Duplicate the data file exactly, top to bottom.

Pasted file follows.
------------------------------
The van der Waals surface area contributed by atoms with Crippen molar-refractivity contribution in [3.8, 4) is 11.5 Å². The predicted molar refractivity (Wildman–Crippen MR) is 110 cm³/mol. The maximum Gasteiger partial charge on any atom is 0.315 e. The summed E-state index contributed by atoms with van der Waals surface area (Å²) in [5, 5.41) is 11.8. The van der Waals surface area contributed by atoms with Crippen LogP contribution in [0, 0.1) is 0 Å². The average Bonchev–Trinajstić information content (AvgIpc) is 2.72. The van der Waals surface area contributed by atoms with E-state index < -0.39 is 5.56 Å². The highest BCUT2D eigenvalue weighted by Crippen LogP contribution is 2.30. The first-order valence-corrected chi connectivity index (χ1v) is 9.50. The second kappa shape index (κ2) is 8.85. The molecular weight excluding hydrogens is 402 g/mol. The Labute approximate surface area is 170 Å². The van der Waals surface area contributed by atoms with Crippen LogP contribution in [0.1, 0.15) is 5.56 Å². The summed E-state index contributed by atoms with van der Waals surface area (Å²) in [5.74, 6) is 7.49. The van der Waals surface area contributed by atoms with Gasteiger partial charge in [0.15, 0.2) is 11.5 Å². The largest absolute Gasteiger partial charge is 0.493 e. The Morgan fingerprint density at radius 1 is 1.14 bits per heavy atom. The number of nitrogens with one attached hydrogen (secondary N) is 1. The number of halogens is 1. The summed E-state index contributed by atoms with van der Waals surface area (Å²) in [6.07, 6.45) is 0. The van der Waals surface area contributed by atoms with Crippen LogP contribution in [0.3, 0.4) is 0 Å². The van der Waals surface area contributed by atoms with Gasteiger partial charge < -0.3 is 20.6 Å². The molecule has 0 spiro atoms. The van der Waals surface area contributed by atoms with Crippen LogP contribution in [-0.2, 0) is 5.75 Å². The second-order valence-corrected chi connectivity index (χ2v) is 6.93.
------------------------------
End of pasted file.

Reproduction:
The van der Waals surface area contributed by atoms with Crippen molar-refractivity contribution in [3.8, 4) is 11.5 Å². The predicted molar refractivity (Wildman–Crippen MR) is 110 cm³/mol. The maximum Gasteiger partial charge on any atom is 0.315 e. The summed E-state index contributed by atoms with van der Waals surface area (Å²) in [5, 5.41) is 11.8. The van der Waals surface area contributed by atoms with Crippen LogP contribution in [0, 0.1) is 0 Å². The average Bonchev–Trinajstić information content (AvgIpc) is 2.72. The van der Waals surface area contributed by atoms with E-state index < -0.39 is 5.56 Å². The highest BCUT2D eigenvalue weighted by Crippen LogP contribution is 2.30. The first-order valence-corrected chi connectivity index (χ1v) is 9.50. The second kappa shape index (κ2) is 8.85. The molecular weight excluding hydrogens is 402 g/mol. The Labute approximate surface area is 170 Å². The van der Waals surface area contributed by atoms with Crippen LogP contribution in [0.1, 0.15) is 5.56 Å². The summed E-state index contributed by atoms with van der Waals surface area (Å²) in [5.74, 6) is 7.49. The van der Waals surface area contributed by atoms with Gasteiger partial charge in [0.15, 0.2) is 11.5 Å². The largest absolute Gasteiger partial charge is 0.493 e. The Morgan fingerprint density at radius 1 is 1.14 bits per heavy atom. The number of nitrogens with one attached hydrogen (secondary N) is 1. The number of halogens is 1. The summed E-state index contributed by atoms with van der Waals surface area (Å²) in [6.07, 6.45) is 0. The van der Waals surface area contributed by atoms with Crippen LogP contribution in [0.3, 0.4) is 0 Å². The van der Waals surface area contributed by atoms with Gasteiger partial charge < -0.3 is 20.6 Å². The molecule has 0 spiro atoms. The van der Waals surface area contributed by atoms with Crippen LogP contribution in [-0.2, 0) is 5.75 Å². The second-order valence-corrected chi connectivity index (χ2v) is 6.93.